Which cars are for today’s ophthalmologists, vets and professors of Medieval law?
About three decades ago certain makers sold cars for easily identifiable groups in society. Saabs were for well-paid university lecturers. Citroen could appeal to the Francophile and arty middle-class man. Lancia sold to intellectuals and business men who probably saw their work as a vocation. Humber appealed to bank managers of the bigger branches. But today, these brands are gone or unrecognisable
I was trying to think of appropriate modern cars for these people and I could see all of them in a Ford, an Opel or an Audi. Or a BMW. They are quite interchangeable. It’s hard to convincingly think of a car for the intellectual motorist (if there is such a thing, present company excluded). By chance a Nissan Leaf caught my attention and perhaps this car might have a rather specific niche in the market. The owner came by and in the course of a short chat revealed he was working in IT.
It is true that cars are still social signifiers but in the crudest of senses. The signification is a matter of money and little else. Or maybe it might say something about your family status. Hot-blooded young males are not seen often in Ford Galaxies or Skoda Yetis. Smart young females are, I imagine, buying the tinselly little cars with 100000 to the power of nine customisation options. Beyond being female and “smart” I can’t think of much else these purchases are saying about the drivers.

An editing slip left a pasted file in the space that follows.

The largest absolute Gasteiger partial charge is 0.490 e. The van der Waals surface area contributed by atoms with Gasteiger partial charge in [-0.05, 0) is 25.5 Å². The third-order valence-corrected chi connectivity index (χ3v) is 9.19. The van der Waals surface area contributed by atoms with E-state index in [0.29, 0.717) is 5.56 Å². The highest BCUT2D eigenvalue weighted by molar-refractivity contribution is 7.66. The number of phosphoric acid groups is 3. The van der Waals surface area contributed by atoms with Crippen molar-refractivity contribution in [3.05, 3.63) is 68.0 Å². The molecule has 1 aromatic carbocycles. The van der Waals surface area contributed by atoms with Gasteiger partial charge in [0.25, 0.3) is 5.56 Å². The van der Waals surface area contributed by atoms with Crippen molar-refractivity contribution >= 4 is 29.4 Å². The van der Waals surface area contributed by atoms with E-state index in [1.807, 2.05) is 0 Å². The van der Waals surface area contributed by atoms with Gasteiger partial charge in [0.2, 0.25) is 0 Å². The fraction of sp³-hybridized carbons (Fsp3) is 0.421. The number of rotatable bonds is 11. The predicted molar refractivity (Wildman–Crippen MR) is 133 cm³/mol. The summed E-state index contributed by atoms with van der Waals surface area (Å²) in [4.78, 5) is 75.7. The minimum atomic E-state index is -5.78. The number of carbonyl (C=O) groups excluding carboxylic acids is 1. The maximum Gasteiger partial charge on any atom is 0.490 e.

Among the prompts for this line of reasoning has been a review of 60s motor cars. In this trawl I saw cars whose owners were easy to visualise, personas in the modern language of industrial designers. Assuming Audi are using this concept to envisage the target market of their cars, their personas are males 30 to 60 with a fair amount of money but who have no other qualities. How do you design for shadows like that?
Forty years ago the market was neatly segmented and perhaps, as a result, the designers didn’t need to think of their target market. They knew that if they sold a car with a large engine, some chrome, walnut and leather then the stock brokers and affluent GPs would amble along with their cheque books. Goodness knows who Lancia had in mind other than Lancia engineers but, strangely, psychologists and lawyers from the Piedmont and Ticino would materialise and place an order.
Here we get to the irony of the pre-persona era. The cars with character were designed in all likelihood by designers from the cars’ regions with nobody much in mind. The customers simply picked the formula they liked best and so the stereotypes were born. Interestingly, the BMW engineers imagined cars that thrusting executives would prefer over larger Opels, Fords and Renaults. It was not planned. They could in another universe have conceived cars for art and history teachers and professors of planning. And today BMW would be extinct.
Britain’s flattening class structure and the evaporating sense of the rest of society has put paid to the Triumph man, the Wolseley man and the Humber man. All of them have a 3 or a 5 or a C or an E. And so does the identikit rep. I don’t suppose the class system was much of a good thing and social rigidity is stifling. At the same time, in losing our awareness of being a part of society – being seen by those we recognise – seems a bit of a loss. The cars we drive now seem to be cars for Me, alone in the world.